For Terry McGuire, owner of the traveling pizza truck Homeslice Pizza, the attraction of working on the road is the freedom it provides. “It’s nice to be outside,” he says. “It’s never boring. It always changes.” For McGuire, whose diverse résumé includes stints bartending as well as working on an overseas aircraft, a lack of predictability equals career excitement. He fashioned his pizza trailer—a 50-inch diameter wood-fired pizza oven on a military trailer with 42-inch tires—himself. The truck, and McGuire, is completely mobile, able to get anywhere, including the beach.
Perhaps most notably, McGuire regards his self-designed truck and concept as the ultimate expression of his personal creativity. “It’s not something that somebody else built. It’s totally an extension of me,” he says. “Every light is placed because I put it there. It’s like putting a little piece of myself out there.” That creativity, for Jessica Affatato, translates to a deepened understanding of—and appreciation for—her demographic. “I have much more intimate insight into people’s lives,” she says of her business.
And what beauty—what experience of place—presents itself on the road? Jessica Affatato recalled an afternoon in Southold where she was hosting a cheese plate event. “I was standing there, selling cheese to people, making cheese plates on the fly, and I was like: ‘This is the most beautiful, bucolic place, and I wouldn’t have had that experience if I hadn’t started this. There would be no other avenue for me to be standing under that beautiful tree.’” In Jaclyn Rutigliano’s case, working on the road ignited an unexpected relationship with the town of Bay Shore. Her business sent her to Main Street, where she had not been in years. There, she met a number of people who joined her floral subscription program for consistent flower delivery. “I discovered a love of Bay Shore,” she says.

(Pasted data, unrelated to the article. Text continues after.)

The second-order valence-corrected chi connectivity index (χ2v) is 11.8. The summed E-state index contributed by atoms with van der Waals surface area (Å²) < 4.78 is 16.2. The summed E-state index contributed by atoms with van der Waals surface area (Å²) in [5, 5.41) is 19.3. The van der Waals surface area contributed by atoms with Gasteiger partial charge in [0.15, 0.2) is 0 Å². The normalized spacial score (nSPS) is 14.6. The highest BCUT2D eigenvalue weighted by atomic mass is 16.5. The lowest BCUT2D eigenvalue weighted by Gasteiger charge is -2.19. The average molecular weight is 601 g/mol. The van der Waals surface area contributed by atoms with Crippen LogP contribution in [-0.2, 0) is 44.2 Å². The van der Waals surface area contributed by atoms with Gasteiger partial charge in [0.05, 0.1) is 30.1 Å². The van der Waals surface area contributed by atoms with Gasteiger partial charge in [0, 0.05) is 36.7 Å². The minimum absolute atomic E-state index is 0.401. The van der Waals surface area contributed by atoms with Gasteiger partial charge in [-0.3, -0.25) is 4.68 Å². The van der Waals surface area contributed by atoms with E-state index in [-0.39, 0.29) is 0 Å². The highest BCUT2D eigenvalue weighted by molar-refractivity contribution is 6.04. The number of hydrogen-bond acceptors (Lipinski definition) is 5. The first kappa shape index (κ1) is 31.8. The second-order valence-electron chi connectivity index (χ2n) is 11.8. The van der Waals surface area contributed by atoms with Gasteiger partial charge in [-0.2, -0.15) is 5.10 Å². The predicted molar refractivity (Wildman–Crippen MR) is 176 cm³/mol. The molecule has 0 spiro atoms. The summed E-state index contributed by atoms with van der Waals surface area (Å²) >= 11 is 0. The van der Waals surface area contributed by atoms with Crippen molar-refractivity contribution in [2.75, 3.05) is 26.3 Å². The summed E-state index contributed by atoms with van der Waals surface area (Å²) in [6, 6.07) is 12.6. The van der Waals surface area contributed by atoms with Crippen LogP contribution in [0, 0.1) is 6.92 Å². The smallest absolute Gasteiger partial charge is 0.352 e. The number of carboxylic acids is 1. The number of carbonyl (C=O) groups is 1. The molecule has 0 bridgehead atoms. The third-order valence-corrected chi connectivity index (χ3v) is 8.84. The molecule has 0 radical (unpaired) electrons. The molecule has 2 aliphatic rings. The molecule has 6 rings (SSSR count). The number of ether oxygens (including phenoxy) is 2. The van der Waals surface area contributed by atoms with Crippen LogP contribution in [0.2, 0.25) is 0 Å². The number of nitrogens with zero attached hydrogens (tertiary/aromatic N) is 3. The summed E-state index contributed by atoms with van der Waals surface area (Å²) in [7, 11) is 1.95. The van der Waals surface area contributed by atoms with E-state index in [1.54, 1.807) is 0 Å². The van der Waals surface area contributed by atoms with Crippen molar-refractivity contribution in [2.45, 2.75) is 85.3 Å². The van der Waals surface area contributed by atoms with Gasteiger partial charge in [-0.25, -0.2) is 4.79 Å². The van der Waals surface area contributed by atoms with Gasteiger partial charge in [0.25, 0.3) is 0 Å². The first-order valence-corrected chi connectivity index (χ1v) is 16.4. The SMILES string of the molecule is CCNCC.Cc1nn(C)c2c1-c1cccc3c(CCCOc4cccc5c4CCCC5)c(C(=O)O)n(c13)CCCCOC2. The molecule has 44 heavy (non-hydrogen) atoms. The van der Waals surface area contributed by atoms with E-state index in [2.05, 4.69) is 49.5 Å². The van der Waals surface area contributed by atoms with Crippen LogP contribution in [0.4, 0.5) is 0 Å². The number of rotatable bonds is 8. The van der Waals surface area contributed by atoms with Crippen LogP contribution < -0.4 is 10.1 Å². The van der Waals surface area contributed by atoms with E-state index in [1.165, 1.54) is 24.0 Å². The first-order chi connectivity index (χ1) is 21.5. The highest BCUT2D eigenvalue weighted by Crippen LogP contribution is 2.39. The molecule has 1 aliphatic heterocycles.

This is what travel brings. It lights in us new passion for both the undiscovered and the already discovered. It makes the world larger, rather than smaller. The unintended, lovely consequence of taking a job on the road is the untold beauty that reveals itself. A tree can be surprising, as can a town in central Long Island. Beauty can be as close and accessible as the beach next door.
“As soon as I get out that door and get to the place, that’s when it happens,” Terry McGuire says. “It” is the unquantifiable magic, the joy both of job and place. The view McGuire takes of his fluid lifestyle speaks to well-heeled travelers everywhere. “I’m creating beautiful little scenes with fire and ovens and music everywhere I go. I built [the truck] so that it can be a little, beautiful thing wherever it goes. I’m building a centerpiece in different places. I blend seamlessly in different environments.” Those gripped by wanderlust can no doubt relate.